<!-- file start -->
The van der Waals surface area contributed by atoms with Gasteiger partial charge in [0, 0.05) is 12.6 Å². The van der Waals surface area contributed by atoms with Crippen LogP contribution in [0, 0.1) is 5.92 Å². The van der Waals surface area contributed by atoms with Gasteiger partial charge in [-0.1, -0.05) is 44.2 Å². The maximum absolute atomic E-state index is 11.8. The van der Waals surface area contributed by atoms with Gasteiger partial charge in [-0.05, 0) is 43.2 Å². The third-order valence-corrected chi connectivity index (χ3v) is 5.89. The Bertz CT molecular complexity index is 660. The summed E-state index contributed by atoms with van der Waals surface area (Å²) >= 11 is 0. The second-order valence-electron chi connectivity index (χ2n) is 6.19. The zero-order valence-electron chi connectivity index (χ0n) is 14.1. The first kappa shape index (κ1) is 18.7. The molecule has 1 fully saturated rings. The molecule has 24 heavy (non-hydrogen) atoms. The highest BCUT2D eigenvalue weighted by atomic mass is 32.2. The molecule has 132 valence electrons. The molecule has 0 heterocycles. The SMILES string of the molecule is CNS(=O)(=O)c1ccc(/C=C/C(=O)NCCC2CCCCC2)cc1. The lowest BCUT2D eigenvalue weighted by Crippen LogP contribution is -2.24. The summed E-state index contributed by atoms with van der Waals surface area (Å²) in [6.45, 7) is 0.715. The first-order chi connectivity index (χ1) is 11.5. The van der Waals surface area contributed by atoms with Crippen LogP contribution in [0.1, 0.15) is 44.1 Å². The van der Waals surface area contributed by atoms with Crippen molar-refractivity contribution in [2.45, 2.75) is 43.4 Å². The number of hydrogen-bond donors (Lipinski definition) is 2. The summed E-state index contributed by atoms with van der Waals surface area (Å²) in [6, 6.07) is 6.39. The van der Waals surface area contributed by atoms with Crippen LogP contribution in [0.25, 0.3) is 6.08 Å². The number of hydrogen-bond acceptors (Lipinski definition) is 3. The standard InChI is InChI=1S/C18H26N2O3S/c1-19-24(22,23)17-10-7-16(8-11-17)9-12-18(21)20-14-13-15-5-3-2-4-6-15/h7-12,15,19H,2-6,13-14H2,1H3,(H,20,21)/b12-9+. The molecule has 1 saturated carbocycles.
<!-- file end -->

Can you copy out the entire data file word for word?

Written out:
The van der Waals surface area contributed by atoms with Gasteiger partial charge in [0, 0.05) is 12.6 Å². The van der Waals surface area contributed by atoms with Crippen LogP contribution in [0, 0.1) is 5.92 Å². The van der Waals surface area contributed by atoms with Gasteiger partial charge in [-0.1, -0.05) is 44.2 Å². The maximum absolute atomic E-state index is 11.8. The van der Waals surface area contributed by atoms with Gasteiger partial charge in [-0.05, 0) is 43.2 Å². The third-order valence-corrected chi connectivity index (χ3v) is 5.89. The Bertz CT molecular complexity index is 660. The summed E-state index contributed by atoms with van der Waals surface area (Å²) >= 11 is 0. The second-order valence-electron chi connectivity index (χ2n) is 6.19. The zero-order valence-electron chi connectivity index (χ0n) is 14.1. The first kappa shape index (κ1) is 18.7. The molecule has 1 fully saturated rings. The molecule has 24 heavy (non-hydrogen) atoms. The highest BCUT2D eigenvalue weighted by atomic mass is 32.2. The molecule has 132 valence electrons. The molecule has 0 heterocycles. The SMILES string of the molecule is CNS(=O)(=O)c1ccc(/C=C/C(=O)NCCC2CCCCC2)cc1. The lowest BCUT2D eigenvalue weighted by Crippen LogP contribution is -2.24. The summed E-state index contributed by atoms with van der Waals surface area (Å²) in [6.45, 7) is 0.715. The first-order chi connectivity index (χ1) is 11.5. The van der Waals surface area contributed by atoms with Crippen LogP contribution in [0.1, 0.15) is 44.1 Å². The van der Waals surface area contributed by atoms with Crippen molar-refractivity contribution in [2.45, 2.75) is 43.4 Å². The number of hydrogen-bond donors (Lipinski definition) is 2. The summed E-state index contributed by atoms with van der Waals surface area (Å²) in [6, 6.07) is 6.39. The van der Waals surface area contributed by atoms with Crippen LogP contribution in [0.25, 0.3) is 6.08 Å². The number of hydrogen-bond acceptors (Lipinski definition) is 3. The standard InChI is InChI=1S/C18H26N2O3S/c1-19-24(22,23)17-10-7-16(8-11-17)9-12-18(21)20-14-13-15-5-3-2-4-6-15/h7-12,15,19H,2-6,13-14H2,1H3,(H,20,21)/b12-9+. The molecule has 1 saturated carbocycles.